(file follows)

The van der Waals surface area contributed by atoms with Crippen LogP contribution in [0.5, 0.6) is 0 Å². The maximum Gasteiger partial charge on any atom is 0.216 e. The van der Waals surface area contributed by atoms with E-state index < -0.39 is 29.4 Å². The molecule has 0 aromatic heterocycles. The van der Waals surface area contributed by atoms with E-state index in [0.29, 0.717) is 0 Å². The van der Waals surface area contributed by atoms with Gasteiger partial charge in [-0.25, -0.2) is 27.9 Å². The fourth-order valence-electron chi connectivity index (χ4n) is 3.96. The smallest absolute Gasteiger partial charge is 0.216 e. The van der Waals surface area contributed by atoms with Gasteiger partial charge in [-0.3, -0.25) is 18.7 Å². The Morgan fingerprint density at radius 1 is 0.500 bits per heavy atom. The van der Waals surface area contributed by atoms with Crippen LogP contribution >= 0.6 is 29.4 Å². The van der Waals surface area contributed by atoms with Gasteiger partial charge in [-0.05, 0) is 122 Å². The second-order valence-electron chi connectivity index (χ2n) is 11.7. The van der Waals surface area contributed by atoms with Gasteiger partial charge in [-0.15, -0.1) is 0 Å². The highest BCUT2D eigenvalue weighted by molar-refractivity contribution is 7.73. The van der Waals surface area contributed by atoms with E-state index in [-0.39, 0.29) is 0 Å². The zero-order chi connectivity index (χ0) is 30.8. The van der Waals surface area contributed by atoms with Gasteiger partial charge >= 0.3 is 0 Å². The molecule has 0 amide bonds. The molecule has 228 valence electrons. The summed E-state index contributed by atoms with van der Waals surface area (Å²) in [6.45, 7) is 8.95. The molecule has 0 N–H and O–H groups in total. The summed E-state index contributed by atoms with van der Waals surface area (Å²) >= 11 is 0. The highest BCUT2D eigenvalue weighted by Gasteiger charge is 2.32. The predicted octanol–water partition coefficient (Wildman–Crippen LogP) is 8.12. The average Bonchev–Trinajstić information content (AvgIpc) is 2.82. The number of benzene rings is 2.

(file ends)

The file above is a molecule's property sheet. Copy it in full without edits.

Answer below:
The van der Waals surface area contributed by atoms with Crippen LogP contribution in [0.5, 0.6) is 0 Å². The maximum Gasteiger partial charge on any atom is 0.216 e. The van der Waals surface area contributed by atoms with E-state index < -0.39 is 29.4 Å². The molecule has 0 aromatic heterocycles. The van der Waals surface area contributed by atoms with E-state index in [0.29, 0.717) is 0 Å². The van der Waals surface area contributed by atoms with Gasteiger partial charge in [-0.25, -0.2) is 27.9 Å². The fourth-order valence-electron chi connectivity index (χ4n) is 3.96. The smallest absolute Gasteiger partial charge is 0.216 e. The van der Waals surface area contributed by atoms with Gasteiger partial charge in [-0.3, -0.25) is 18.7 Å². The Morgan fingerprint density at radius 1 is 0.500 bits per heavy atom. The van der Waals surface area contributed by atoms with Crippen LogP contribution >= 0.6 is 29.4 Å². The van der Waals surface area contributed by atoms with Gasteiger partial charge in [-0.05, 0) is 122 Å². The second-order valence-electron chi connectivity index (χ2n) is 11.7. The van der Waals surface area contributed by atoms with Gasteiger partial charge in [-0.15, -0.1) is 0 Å². The highest BCUT2D eigenvalue weighted by molar-refractivity contribution is 7.73. The van der Waals surface area contributed by atoms with E-state index in [-0.39, 0.29) is 0 Å². The zero-order chi connectivity index (χ0) is 30.8. The van der Waals surface area contributed by atoms with Gasteiger partial charge >= 0.3 is 0 Å². The molecule has 0 amide bonds. The molecule has 228 valence electrons. The summed E-state index contributed by atoms with van der Waals surface area (Å²) in [6.45, 7) is 8.95. The molecule has 0 N–H and O–H groups in total. The summed E-state index contributed by atoms with van der Waals surface area (Å²) >= 11 is 0. The highest BCUT2D eigenvalue weighted by Gasteiger charge is 2.32. The predicted octanol–water partition coefficient (Wildman–Crippen LogP) is 8.12. The average Bonchev–Trinajstić information content (AvgIpc) is 2.82. The number of benzene rings is 2.